By capturing video content, still photographs and interviews with players, the ad campaign will show fans parts of their personalities which don’t shine through on game days. For Domonique Foxworth, an NFLPA Executive Committee member and Baltimore Ravens cornerback, he chose his No. 24 jersey simply because it was available and “it looked cool” on him.
“I think it’s important for them to see that [there’s] more to us than just running into people and things like that,” Foxworth said during his print shoot. “And for me, it’s important for people to view me as more than just a football player because I am a lot more. I have a lot of other interests and other things I want to explore, and I think it’s important for people to know about that.”
Scott Fujita, an NFLPA co-alternate player representative, shared the two most memorable moments from his NFL career.
The New Orleans Saints linebacker said, “I would say that, without question, 2006 in New Orleans was the most special experience in my whole sports career. There were two shining moments: in the Super Dome against the Atlanta Falcons—it was electric—and winning our first playoff game at home against Philadelphia to put us in the NFC Championship [Game]. I’ll never forget that moment.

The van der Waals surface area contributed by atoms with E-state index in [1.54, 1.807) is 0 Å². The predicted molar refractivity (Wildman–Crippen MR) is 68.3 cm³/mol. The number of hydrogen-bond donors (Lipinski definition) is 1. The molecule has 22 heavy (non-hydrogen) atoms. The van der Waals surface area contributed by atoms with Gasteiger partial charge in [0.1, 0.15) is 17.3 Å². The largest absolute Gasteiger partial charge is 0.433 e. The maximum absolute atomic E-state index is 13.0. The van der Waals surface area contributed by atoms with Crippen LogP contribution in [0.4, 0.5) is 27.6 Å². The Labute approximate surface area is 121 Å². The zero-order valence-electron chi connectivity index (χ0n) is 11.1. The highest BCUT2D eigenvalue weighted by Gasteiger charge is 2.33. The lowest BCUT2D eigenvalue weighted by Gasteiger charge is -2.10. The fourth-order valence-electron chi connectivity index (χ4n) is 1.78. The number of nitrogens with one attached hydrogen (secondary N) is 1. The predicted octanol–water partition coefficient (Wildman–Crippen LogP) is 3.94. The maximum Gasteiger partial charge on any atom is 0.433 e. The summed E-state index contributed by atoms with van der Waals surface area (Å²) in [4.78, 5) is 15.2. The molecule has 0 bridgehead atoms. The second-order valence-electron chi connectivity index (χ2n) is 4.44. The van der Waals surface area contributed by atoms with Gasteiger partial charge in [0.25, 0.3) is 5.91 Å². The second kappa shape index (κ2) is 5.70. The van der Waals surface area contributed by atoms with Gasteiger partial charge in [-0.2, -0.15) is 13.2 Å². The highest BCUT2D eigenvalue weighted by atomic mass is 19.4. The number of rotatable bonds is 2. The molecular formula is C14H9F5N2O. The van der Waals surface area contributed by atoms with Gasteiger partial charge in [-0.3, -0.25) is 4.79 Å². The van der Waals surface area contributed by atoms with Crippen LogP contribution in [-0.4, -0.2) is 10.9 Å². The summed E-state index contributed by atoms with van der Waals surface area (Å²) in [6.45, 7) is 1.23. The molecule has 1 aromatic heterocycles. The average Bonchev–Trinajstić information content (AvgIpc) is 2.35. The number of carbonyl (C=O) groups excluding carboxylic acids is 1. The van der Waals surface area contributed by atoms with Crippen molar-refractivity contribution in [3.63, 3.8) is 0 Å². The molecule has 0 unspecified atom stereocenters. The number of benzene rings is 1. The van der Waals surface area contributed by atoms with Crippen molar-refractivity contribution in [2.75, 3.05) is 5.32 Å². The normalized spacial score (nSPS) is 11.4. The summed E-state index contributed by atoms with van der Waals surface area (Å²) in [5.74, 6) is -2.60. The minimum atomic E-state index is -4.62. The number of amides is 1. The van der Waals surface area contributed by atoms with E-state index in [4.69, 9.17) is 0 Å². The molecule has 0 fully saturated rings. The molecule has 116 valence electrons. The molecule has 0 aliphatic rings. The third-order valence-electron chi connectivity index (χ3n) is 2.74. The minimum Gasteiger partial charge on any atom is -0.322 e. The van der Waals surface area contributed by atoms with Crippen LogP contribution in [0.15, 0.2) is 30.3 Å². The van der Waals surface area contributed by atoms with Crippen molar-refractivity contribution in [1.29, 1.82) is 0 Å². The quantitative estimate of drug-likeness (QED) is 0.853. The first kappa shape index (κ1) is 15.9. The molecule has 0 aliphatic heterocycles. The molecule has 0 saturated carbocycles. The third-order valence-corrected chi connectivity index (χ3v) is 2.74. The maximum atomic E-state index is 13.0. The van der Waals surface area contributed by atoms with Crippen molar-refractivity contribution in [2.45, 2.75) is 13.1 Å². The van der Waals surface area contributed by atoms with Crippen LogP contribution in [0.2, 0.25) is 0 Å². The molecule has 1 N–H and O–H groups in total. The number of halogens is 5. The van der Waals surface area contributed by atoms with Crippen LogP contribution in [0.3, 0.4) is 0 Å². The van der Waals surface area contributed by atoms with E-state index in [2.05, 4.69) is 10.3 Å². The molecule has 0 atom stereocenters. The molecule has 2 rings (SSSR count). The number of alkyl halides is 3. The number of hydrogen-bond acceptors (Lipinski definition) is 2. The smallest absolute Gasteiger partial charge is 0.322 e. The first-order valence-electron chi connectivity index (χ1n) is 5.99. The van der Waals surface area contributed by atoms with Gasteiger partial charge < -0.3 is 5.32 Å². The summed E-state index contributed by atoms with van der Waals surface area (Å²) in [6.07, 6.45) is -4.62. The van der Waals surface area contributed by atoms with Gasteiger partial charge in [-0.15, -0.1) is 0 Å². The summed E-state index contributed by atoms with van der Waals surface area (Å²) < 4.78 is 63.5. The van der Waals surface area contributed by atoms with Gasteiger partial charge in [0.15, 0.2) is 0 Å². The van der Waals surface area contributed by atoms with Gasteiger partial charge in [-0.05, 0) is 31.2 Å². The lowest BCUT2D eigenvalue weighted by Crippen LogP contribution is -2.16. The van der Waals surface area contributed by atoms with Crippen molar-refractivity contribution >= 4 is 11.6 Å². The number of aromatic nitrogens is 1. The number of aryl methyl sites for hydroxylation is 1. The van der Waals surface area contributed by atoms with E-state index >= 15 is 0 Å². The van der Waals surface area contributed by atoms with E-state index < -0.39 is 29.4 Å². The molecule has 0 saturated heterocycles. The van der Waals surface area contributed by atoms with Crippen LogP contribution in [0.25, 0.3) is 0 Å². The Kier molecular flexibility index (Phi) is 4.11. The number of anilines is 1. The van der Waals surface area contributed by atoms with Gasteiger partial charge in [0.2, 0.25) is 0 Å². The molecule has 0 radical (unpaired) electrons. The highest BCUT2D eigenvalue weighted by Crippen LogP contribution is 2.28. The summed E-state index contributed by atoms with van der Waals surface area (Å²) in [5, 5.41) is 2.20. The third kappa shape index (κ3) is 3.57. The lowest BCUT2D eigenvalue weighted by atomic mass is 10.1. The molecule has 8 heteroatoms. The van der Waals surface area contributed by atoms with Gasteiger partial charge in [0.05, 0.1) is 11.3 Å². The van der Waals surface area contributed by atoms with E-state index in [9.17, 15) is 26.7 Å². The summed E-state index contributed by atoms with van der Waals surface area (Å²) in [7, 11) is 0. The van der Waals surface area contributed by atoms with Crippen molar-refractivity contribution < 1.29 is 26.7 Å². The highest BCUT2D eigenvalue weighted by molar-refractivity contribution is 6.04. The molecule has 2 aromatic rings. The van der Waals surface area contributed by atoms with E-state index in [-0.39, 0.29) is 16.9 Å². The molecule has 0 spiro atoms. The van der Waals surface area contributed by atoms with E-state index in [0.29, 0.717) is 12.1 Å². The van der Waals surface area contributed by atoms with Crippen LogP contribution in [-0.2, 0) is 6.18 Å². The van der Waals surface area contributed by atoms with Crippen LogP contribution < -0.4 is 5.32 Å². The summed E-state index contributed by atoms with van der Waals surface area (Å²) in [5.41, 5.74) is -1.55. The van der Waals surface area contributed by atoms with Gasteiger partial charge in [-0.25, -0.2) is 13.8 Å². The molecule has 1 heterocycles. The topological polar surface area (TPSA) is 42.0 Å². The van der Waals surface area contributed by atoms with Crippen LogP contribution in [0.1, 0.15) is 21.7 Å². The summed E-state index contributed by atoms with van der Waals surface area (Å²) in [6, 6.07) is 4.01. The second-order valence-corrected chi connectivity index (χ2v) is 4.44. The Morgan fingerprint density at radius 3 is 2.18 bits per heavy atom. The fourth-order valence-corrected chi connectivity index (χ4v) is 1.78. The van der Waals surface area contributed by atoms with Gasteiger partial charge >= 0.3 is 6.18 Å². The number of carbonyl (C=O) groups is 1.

“Winning the game and actually going into the locker room, getting showered up and coming back onto the field about 45 minutes later, and the Super Dome is still completely full. Fans are going crazy. It’s just one of those stories I’ll never forget.”
Fujita, who wore No. 51 in Kansas City, No. 50 in Dallas and now No. 55 in New Orleans, embraced the team element of the “Strength in Numbers” theme.
“The one thing that I always liked about football is that when you’re on the field, it’s you and 10 other guys trying to do the same thing,” Fujita said. “In no other sport is the type of team or community more present than it is in football. And that’s what has drawn me to it.”
Fujita, whose last name is Japanese, had his video shoot filmed at a local Japanese market and posed for his print shoot at Empire-Fulton State Park in Brooklyn. He called being an NFL player a brotherhood.